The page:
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Gordon Brown rallies support for his IMF bid

Cameron is powerless to veto his old rival’s appointment.

Gordon Brown had started to campaign to become the next head of the IMF even before Dominique Strauss-Kahn's career imploded on Sunday. His article in the current edition of Newsweek (written before DSK's downfall), is a transparent job application:

The IMF showed a few months ago that if the world worked together, up to 50 million new jobs could be created – millions of them in Europe and America – and 100 million people could be taken out of poverty. This November, at the next G20 summit, under the leadership of Presidents Sarkozy and Obama, we have the chance to take control of the huge and historic changes confronting us. It is not our fate to be at the mercy of financial chaos, decline and recession: there is an alternative. Securing it will not be easy, but, as I have said before, it is in the space between the possible and the perfect that campaigners for justice must always be.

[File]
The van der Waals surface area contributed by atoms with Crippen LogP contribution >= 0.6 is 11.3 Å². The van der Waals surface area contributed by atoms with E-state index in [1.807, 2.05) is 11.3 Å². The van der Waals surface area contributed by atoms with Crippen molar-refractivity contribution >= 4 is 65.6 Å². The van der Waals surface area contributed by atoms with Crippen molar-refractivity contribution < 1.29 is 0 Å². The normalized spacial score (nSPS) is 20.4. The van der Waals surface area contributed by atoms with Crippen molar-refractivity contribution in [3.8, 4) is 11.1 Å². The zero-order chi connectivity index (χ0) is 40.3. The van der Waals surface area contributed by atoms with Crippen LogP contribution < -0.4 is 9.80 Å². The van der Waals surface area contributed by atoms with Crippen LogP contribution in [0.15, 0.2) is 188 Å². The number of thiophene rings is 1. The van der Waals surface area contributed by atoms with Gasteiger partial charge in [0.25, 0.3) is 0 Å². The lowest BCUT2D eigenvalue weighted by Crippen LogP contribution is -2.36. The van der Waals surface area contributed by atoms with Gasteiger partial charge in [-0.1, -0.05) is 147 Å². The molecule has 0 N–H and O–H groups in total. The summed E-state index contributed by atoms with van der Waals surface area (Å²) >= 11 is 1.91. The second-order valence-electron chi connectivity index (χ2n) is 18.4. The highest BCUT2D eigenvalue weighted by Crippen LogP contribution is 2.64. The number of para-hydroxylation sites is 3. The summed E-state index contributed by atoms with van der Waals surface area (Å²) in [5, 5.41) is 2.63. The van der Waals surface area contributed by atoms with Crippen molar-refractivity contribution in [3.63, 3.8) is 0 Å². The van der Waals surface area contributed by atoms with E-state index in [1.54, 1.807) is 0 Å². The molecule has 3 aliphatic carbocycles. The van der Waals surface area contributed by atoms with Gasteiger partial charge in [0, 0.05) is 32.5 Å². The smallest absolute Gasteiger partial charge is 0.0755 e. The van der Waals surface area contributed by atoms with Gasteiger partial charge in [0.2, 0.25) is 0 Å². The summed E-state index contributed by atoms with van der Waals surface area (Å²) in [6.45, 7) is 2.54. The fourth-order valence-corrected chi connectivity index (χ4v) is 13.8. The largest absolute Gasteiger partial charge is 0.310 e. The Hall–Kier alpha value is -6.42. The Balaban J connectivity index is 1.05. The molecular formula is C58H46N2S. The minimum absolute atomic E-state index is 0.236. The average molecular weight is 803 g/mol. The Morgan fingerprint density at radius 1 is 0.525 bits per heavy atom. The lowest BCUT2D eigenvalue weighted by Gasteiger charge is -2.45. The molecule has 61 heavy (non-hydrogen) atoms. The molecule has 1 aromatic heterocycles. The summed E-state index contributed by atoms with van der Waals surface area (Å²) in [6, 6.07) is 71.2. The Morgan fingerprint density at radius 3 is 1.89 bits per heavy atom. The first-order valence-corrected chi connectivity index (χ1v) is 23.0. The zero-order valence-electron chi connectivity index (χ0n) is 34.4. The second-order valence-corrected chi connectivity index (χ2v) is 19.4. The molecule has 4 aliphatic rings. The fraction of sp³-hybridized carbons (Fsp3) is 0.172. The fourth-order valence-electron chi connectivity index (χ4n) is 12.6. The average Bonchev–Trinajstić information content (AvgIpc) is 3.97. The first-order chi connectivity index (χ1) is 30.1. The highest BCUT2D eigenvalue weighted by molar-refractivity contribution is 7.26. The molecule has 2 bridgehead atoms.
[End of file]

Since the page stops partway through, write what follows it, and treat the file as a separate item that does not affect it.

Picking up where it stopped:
Today's Financial Times reports that Brown has told friends that he still has a chance of winning the top job and that "he's not taking no for an answer". So, is Brown worth a flutter?

As a European, he is eligible for the post (by tradition, the head of the World Bank is an American, while the head of the IMF is a European), and although David Cameron is free to state his opposition to Brown's appointment, he is powerless to veto it. In addition, the former PM can point to the fact that he sat on the IMF policy committe for ten years and that his rescue of the UK economy was imitated across the world.

But, as things stands, he's unlikely to get the nod. Should the IMF appoint another European, it is most likely to opt for Christine Lagarde, the politically astute French finance minister, who would be the first woman to hold the post.

Alternatively, as France has held the top job for 26 of the past 33 years, the job could go to Germany's Axel Weber, who resigned as president of the Bundesbank in February and has the backing of Angela Merkel. Then there is possibility that the IMF will break with history and appoint a non-European. On either count, Brown is not the man to beat.